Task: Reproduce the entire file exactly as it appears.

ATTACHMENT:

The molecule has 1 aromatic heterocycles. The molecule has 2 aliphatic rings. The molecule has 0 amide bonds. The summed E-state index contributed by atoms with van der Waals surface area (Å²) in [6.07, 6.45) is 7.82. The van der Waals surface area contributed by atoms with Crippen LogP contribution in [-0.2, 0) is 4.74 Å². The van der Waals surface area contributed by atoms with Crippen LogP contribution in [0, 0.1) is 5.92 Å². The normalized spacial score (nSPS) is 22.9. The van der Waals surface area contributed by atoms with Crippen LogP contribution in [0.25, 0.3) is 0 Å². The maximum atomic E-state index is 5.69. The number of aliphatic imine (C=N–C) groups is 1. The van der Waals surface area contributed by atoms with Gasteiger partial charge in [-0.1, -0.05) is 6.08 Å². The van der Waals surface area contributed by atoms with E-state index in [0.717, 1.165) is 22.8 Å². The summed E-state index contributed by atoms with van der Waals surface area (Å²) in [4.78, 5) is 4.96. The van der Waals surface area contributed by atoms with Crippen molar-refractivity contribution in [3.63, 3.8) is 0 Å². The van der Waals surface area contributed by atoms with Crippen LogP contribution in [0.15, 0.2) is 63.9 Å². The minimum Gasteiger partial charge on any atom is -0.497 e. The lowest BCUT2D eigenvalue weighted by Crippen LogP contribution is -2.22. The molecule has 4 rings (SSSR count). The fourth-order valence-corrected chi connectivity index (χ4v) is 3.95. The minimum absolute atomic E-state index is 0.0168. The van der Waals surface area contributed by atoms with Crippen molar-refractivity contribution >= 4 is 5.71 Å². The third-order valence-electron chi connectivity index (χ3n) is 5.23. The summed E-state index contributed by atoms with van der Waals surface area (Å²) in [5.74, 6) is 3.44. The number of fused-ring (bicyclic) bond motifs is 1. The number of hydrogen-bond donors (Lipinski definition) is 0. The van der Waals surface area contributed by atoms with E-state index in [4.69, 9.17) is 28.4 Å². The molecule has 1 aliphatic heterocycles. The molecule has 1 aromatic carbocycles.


The molecule has 1 aromatic heterocycles. The molecule has 2 aliphatic rings. The molecule has 0 amide bonds. The summed E-state index contributed by atoms with van der Waals surface area (Å²) in [6.07, 6.45) is 7.82. The van der Waals surface area contributed by atoms with Crippen LogP contribution in [-0.2, 0) is 4.74 Å². The van der Waals surface area contributed by atoms with Crippen LogP contribution in [0, 0.1) is 5.92 Å². The normalized spacial score (nSPS) is 22.9. The van der Waals surface area contributed by atoms with Crippen LogP contribution in [0.25, 0.3) is 0 Å². The maximum atomic E-state index is 5.69. The number of aliphatic imine (C=N–C) groups is 1. The van der Waals surface area contributed by atoms with Gasteiger partial charge in [-0.1, -0.05) is 6.08 Å². The van der Waals surface area contributed by atoms with E-state index in [0.717, 1.165) is 22.8 Å². The summed E-state index contributed by atoms with van der Waals surface area (Å²) in [4.78, 5) is 4.96. The van der Waals surface area contributed by atoms with Crippen molar-refractivity contribution in [3.63, 3.8) is 0 Å². The van der Waals surface area contributed by atoms with Crippen LogP contribution in [0.15, 0.2) is 63.9 Å². The minimum Gasteiger partial charge on any atom is -0.497 e. The lowest BCUT2D eigenvalue weighted by Crippen LogP contribution is -2.22. The molecule has 4 rings (SSSR count). The fourth-order valence-corrected chi connectivity index (χ4v) is 3.95. The minimum absolute atomic E-state index is 0.0168. The van der Waals surface area contributed by atoms with Crippen molar-refractivity contribution >= 4 is 5.71 Å². The third-order valence-electron chi connectivity index (χ3n) is 5.23. The summed E-state index contributed by atoms with van der Waals surface area (Å²) in [5.74, 6) is 3.44. The number of fused-ring (bicyclic) bond motifs is 1. The number of hydrogen-bond donors (Lipinski definition) is 0. The van der Waals surface area contributed by atoms with E-state index in [4.69, 9.17) is 28.4 Å². The molecule has 1 aliphatic heterocycles. The molecule has 1 aromatic carbocycles.